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Draghi and Macron sign the Quirinale Treaty

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Prime Minister Mario Draghi and French President Emmanuel Macron signed the Quirinale Treaty in the presence of the Head of State Sergio Mattarella during the ceremony held at the Colle.The agreement for enhanced cooperation between the two countries was followed by a handshake between Draghi and Macron and then from that, intense and prolonged, between the French president and the Head of State.

Enhanced cooperation between Italy and France

A stronger and more structured link between Italy and France will help build a stronger Europe. This is the ambition to which the Quirinal Treaty aspires, contained in the words of the President of the Republic Sergio Mattarella to the French leader Emmanuel Macron, received at Colle on the eve of the signing of the document that will sanction a new “strengthened bilateral cooperation” between the two countries. Or rather, “a common future”. On the Italian side, the Treaty, as foreseen by the Constitution, was signed by the Prime Minister, Mario Draghi, but the seat and name chosen to finalize the new agreement intend to reflect the exceptional nature of the relations between Rome and Paris – ready to overcome some misunderstandings of the past -, and to evoke that Treaty of the Elysée which in 1963 brought France and Germany closer together. The text will then be submitted for ratification by Parliament.

From European policy to security: the chapters of the agreement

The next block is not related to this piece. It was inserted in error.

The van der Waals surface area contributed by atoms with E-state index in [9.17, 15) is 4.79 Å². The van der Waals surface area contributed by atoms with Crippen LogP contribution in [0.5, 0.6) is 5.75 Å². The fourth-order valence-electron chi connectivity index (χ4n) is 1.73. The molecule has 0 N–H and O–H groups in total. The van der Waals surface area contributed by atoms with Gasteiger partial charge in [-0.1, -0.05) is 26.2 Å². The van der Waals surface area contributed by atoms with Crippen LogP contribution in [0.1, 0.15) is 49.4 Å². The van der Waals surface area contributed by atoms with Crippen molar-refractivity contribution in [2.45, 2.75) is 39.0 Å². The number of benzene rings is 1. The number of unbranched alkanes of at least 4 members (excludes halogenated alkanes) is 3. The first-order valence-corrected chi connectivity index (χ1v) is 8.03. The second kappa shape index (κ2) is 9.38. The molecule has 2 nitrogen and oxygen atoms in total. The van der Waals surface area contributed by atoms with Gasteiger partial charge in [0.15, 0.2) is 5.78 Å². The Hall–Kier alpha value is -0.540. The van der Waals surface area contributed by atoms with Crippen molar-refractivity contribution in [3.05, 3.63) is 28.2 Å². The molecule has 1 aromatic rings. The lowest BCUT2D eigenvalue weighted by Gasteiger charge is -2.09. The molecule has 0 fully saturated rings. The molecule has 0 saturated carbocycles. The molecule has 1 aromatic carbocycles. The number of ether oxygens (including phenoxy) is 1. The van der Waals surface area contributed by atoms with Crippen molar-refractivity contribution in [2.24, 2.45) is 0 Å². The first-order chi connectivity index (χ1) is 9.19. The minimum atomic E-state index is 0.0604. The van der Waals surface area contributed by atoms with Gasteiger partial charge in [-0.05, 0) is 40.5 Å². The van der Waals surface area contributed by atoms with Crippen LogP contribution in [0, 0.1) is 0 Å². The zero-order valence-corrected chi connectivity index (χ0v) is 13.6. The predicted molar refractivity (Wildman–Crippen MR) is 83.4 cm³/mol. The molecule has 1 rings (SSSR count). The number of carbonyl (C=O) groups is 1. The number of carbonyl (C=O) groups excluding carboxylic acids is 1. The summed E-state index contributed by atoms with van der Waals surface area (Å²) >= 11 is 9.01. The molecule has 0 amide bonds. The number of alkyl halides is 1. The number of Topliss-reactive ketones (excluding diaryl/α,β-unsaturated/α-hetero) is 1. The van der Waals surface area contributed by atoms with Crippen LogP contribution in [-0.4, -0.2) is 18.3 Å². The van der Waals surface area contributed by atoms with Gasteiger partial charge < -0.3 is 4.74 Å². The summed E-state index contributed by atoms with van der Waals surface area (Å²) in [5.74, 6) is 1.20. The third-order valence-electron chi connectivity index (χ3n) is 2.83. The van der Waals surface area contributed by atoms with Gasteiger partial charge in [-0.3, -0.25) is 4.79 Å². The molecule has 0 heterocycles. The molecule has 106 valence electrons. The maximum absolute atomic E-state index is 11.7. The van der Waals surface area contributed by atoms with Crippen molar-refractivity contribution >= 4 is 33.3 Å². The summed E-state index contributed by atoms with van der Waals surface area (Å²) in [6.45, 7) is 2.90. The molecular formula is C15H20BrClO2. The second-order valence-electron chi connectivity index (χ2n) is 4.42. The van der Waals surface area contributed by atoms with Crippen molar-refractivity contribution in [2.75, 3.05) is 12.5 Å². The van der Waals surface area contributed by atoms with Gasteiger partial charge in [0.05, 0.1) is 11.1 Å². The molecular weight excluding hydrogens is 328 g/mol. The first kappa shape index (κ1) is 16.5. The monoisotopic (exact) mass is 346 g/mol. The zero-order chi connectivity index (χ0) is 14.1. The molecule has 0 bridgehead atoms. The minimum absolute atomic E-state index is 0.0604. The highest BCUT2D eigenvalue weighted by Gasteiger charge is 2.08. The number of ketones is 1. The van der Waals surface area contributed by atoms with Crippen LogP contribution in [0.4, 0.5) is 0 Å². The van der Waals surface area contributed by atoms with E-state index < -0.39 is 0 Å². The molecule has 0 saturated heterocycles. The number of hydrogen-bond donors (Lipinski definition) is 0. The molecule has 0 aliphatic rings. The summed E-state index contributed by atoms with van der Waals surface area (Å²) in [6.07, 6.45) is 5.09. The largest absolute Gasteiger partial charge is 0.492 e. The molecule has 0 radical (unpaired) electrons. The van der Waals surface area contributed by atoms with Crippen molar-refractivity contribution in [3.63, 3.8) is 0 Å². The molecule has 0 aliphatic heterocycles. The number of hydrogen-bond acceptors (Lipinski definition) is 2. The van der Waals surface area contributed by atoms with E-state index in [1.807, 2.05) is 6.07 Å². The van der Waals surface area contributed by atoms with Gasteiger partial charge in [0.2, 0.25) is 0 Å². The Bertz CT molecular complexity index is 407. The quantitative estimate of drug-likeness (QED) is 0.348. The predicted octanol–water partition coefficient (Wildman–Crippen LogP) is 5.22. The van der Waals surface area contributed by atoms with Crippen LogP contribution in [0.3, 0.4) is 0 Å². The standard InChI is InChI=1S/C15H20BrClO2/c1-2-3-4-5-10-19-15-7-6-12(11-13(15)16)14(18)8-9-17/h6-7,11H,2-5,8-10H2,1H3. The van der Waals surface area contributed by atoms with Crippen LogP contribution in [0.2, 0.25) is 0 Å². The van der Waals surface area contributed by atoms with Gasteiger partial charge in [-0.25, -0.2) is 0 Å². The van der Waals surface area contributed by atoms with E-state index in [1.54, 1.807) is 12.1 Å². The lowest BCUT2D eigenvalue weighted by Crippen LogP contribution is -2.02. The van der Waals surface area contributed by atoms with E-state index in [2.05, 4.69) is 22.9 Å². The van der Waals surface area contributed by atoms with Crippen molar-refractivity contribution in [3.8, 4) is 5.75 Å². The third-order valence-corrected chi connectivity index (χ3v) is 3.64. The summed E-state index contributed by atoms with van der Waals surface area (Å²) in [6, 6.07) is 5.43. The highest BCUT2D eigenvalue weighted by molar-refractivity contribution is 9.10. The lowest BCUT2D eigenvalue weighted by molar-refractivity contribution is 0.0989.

There are numerous bilateral issues to which the Treaty refers: from European and international politics – with particular attention to the Mediterranean and Africa, fundamental for their geographical position and strategic interests -, defense, security, and again economy, industry, space, ecological and digital transition, culture, young people. In practice, from now on, Italy and France will consult periodically – even before any European Council – to determine a common agenda, and will hold a bilateral government summit every year, a tradition interrupted first by the profound crisis between Rome and Paris at the times of Count 1 and then from Covid.

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Cross-border cooperation

The Treaty also provides for a joint civil service already mentioned last July on the occasion of Mattarella’s visit to Paris. Among other elements, a cross-border cooperation between the two police forces – an argument that in the past had caused quite a few misunderstandings, especially in the management of migrants in Ventimiglia or Bardonecchia – at a time when Italy is looking for a shore on landings and Macron is always more convinced that, in addition to strengthening Europe’s external borders, a Schengen reform is necessary, for which he will work in the forthcoming French semester of European presidency. The rotating presidency that Paris intends to coordinate with Rome. The aim is also to strengthen cooperation between Italy and France also with the periodic participation of one or more ministers of one government in a Council of ministers of the other government.

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